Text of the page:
I'd rather go with reality, it's less confusing in the long run. Electricity relates to how atoms are built and their structure. Given no one subject is taught in a vacuum, things like chemistry (and don't forget electronic sensors used in chemistry), physics, and more are all interlinked, I think we'd better teach the correct conventions, and acknowledge the old conventions existed because it was so widespread and in so many old text books.
 

thatoneguy

Joined Feb 19, 2009
6,359
I'd rather go with reality, it's less confusing in the long run. Electricity relates to how atoms are built and their structure. Given no one subject is taught in a vacuum, things like chemistry (and don't forget electronic sensors used in chemistry), physics, and more are all interlinked, I think we'd better teach the correct conventions, and acknowledge the old conventions existed because it was so widespread and in so many old text books.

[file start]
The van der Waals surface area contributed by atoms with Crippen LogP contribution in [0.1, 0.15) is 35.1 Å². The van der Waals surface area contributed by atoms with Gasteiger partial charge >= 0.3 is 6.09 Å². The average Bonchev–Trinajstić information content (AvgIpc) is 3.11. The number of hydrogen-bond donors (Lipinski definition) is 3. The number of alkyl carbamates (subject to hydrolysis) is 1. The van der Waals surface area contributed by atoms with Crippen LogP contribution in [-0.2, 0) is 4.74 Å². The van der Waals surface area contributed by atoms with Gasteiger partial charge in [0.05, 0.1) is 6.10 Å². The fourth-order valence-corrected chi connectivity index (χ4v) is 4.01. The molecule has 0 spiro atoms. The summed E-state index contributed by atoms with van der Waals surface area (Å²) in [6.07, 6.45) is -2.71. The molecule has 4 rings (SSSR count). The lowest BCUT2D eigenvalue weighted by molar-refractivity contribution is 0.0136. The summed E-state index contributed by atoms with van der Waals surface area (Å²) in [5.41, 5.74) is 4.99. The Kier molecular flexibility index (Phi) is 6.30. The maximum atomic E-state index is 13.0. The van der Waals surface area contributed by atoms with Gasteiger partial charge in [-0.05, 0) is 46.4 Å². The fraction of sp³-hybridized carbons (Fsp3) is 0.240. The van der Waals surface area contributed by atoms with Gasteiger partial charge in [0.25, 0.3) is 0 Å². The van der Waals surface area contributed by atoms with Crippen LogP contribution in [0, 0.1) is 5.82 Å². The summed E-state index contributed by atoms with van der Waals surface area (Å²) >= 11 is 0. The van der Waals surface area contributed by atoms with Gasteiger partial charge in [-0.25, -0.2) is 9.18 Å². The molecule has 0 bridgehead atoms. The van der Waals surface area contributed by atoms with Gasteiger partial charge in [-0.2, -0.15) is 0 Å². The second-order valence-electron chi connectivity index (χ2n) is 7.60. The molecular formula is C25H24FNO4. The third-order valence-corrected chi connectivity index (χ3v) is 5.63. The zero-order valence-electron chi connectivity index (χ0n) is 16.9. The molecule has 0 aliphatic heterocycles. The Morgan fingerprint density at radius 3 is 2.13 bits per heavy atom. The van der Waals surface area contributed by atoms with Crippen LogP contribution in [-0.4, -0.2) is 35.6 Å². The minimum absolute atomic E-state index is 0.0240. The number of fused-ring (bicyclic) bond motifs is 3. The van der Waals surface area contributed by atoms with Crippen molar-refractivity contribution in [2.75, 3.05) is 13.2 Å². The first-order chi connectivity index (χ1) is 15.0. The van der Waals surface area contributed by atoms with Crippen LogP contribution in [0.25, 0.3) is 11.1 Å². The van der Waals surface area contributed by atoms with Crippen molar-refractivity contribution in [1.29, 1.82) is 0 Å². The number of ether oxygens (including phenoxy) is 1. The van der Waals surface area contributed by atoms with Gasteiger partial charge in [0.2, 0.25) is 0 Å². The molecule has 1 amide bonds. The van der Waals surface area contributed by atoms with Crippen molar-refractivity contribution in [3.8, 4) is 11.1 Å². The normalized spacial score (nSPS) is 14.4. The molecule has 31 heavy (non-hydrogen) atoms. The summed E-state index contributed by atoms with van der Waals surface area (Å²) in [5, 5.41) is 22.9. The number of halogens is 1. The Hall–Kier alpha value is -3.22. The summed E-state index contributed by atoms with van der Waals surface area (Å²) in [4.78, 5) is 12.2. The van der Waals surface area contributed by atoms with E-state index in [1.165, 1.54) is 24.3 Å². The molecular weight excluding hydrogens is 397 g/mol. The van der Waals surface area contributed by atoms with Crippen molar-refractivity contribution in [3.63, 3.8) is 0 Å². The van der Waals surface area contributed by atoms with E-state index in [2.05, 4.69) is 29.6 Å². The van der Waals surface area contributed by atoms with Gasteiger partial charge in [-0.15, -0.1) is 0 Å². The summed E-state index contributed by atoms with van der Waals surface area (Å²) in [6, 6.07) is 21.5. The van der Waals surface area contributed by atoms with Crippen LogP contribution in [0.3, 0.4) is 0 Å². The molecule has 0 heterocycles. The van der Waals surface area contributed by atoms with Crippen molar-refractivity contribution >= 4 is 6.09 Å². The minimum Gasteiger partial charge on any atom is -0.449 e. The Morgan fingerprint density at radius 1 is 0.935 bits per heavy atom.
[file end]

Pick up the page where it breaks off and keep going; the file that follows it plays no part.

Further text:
I agree, the quote above was from an older EE Prof trying to quell the arguing over him "drawing the current the wrong way" in class. One semester, were getting both versions the same day depending on the subject.

I apologize for the hijack.
 

KL7AJ

Joined Nov 4, 2008
2,229
I must have smarter electrons than most people! I can paint different stripes on a resistor, and the resistance changes automatically to match the color code. :)

eric
 

static ore

Joined Mar 3, 2009
10
Okay Italo and oneguy, being a rank beginner does have its drawacks, I know. However, it would be nice to resolve the context of + to - and/or - to + !!!!!!

Oneguy, I have your desertation on the physics forum and I am working on it. However, S/ore